This is the only wine I preferred without the food. Lots of citrus and touch of tropical fruit – very good indeed but slightly fought with the garlic in the dish. The scallops were superb too.

Queenie Scallops, Hazelnuts and Cauliflower

Grauer Burgunder Kabinett Trocken 2009, Weingut Bercher, Baden, Germany

Equals Pinot Gris! Very rich, with delightful pear aroma/flavour. One of the scallops was deep fried in a batter and was the perfect foil.


Lemon Sole, Crispy Oyster and Jerusalem Artichoke

Saint Bris Vieilles Vignes 2010, Les Temps Perdus, Burgundy, France

I have got so bored of Sauvignon but this little number from Burgundy, a small appellation to the North of Chablis, shares that same racy minerality as its more esteemed neighbour. This was a very delicate dish and the bright zing of the wine paired beautifully with this amazing creation.

Cod, Bacon, Cabbage and Curry

Hand-Picked Gewurtztraminer 2011, Skillogalee, Clare Valley, Australia

This was my favourite course, and the match of the night. The curry sauce was simply stunning and I will be on the lookout for this bone dry Gewurtz from the Aussie home of dry Riesling. Not as perfumed as its Alsace counterpart but taut and lip-puckering. Brilliant.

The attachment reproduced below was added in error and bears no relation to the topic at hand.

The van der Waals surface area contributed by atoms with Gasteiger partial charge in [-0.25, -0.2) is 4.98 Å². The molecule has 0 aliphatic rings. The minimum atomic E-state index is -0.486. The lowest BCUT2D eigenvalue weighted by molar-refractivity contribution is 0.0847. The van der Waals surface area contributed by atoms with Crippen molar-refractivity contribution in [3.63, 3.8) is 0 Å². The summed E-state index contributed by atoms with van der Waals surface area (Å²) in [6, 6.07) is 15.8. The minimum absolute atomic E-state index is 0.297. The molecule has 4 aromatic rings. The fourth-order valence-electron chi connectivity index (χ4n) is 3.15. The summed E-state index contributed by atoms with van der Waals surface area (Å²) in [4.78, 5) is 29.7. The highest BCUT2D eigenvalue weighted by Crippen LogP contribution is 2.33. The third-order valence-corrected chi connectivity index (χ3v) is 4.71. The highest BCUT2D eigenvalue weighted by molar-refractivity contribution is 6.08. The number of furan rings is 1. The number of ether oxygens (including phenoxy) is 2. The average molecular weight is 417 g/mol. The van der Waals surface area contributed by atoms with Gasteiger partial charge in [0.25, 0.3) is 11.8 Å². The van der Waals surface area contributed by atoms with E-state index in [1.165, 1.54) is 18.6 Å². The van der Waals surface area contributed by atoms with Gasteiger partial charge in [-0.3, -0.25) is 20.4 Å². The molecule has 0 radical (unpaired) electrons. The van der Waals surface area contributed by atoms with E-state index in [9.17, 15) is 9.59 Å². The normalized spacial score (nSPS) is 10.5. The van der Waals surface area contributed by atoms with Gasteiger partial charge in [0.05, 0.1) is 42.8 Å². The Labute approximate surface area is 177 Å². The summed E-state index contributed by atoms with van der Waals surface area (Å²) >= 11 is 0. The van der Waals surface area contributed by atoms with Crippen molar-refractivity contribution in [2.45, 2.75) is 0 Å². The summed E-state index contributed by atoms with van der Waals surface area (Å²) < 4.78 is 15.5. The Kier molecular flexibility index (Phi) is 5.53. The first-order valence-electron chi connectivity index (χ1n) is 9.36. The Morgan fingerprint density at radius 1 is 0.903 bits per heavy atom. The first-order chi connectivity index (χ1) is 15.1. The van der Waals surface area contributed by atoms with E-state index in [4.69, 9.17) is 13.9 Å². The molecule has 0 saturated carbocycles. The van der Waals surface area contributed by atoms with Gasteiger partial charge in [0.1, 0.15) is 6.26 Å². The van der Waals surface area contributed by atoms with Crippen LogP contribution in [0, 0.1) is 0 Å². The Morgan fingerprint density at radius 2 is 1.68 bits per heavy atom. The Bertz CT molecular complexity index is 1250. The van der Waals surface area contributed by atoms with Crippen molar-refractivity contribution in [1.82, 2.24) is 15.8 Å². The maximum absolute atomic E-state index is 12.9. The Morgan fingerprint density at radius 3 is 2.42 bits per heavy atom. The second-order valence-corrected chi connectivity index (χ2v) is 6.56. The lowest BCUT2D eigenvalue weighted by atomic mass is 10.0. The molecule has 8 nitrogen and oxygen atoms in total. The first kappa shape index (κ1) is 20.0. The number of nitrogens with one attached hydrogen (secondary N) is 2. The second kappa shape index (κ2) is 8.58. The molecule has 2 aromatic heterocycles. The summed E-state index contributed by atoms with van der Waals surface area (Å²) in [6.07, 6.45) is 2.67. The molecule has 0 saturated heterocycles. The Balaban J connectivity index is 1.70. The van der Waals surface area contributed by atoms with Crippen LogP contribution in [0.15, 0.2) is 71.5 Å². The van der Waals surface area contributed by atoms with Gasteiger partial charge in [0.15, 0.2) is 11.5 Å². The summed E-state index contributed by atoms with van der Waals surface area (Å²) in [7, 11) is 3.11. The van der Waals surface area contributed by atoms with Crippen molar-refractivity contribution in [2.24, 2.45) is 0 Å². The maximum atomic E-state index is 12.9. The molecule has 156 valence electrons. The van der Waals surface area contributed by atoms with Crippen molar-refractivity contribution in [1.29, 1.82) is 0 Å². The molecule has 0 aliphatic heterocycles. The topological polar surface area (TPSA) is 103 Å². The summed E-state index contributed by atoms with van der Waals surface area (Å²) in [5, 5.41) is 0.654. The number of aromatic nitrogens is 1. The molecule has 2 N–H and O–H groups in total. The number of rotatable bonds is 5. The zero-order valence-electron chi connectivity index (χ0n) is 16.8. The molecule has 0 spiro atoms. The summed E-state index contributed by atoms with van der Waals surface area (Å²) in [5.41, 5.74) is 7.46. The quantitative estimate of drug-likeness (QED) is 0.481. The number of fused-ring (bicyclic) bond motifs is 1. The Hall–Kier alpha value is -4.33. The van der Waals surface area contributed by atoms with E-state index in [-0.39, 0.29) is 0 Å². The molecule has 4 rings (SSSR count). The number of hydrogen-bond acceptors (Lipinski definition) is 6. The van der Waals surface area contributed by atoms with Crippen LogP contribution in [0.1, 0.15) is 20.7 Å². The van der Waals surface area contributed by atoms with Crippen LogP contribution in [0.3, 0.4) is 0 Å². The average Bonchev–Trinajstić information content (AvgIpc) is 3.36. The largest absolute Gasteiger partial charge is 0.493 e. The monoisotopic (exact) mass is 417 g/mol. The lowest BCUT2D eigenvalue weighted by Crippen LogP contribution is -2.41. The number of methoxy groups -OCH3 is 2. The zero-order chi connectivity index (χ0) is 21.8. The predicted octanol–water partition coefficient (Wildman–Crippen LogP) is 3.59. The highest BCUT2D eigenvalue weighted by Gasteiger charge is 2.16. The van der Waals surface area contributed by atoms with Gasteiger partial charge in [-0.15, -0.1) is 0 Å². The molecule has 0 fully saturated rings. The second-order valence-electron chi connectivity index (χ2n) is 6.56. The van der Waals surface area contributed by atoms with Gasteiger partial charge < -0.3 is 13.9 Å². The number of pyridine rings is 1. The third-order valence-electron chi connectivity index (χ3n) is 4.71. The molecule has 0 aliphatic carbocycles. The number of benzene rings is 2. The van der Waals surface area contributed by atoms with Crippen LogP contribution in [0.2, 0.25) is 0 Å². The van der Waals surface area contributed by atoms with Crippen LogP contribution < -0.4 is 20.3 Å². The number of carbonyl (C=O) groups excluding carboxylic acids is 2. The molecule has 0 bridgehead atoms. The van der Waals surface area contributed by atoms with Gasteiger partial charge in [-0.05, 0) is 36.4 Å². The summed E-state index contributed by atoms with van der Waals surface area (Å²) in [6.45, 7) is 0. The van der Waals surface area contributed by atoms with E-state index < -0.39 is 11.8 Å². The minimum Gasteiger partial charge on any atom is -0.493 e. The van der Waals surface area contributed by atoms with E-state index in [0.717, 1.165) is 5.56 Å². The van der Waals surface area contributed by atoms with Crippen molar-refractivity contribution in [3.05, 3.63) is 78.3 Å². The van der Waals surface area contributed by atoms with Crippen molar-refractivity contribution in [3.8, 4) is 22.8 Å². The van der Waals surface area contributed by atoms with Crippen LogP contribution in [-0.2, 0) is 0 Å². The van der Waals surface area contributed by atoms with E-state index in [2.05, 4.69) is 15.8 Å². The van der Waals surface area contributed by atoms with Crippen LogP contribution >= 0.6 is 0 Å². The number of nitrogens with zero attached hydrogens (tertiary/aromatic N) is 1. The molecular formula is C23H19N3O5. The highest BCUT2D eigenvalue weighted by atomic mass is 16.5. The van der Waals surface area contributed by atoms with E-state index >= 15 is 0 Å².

Brill, Mussels, Celeriac and Porthilly Sauce

Blauschiefer Spatburgunder 2011, Meyer-Nukel, Ahr, Germany

Ah, red wine and fish! This was a delicious fruity German Pinot Noir with just a touch of warm spice and leather adding interest, complexity and balance. The Porthilly sauce is made from roasted velvet crabs and tarragon, and stood up to the wine impressively.

Selection of British Cheeses

Ratafia de Champagne, Domaine Dumangin, Champagne, France

Another new discovery and another winner. Much of the character of a tawny port but oh so smooth! Figgy and unctuous – I need some of this every time I have cheese from now on. Even if it’s in a sandwich… Or on a Whopper!

Rhubarb and Custard

Brachetto 2011, ‘Braida’ Giacoma Bologna, Piedmont, Italy

Fun, fizzy, sweet red wine from Italy. And only 5% alcohol so you can drink loads of it! This wasn’t a simple rhubarb and custard, but a vanilla creme brûlée topped with a rhubarb sorbet. Pristine.


Bitter Chocolate, Blood Orange and Yoghurt

La Paille Perdue 2005, Julien Labet, Jura, France

Another sticky, figgy number with hints of orange peel that complimented the blood orange and a sumptuous way to finish.



Posted on February 21, 2013, in Uncategorized. Bookmark the permalink. 1 Comment.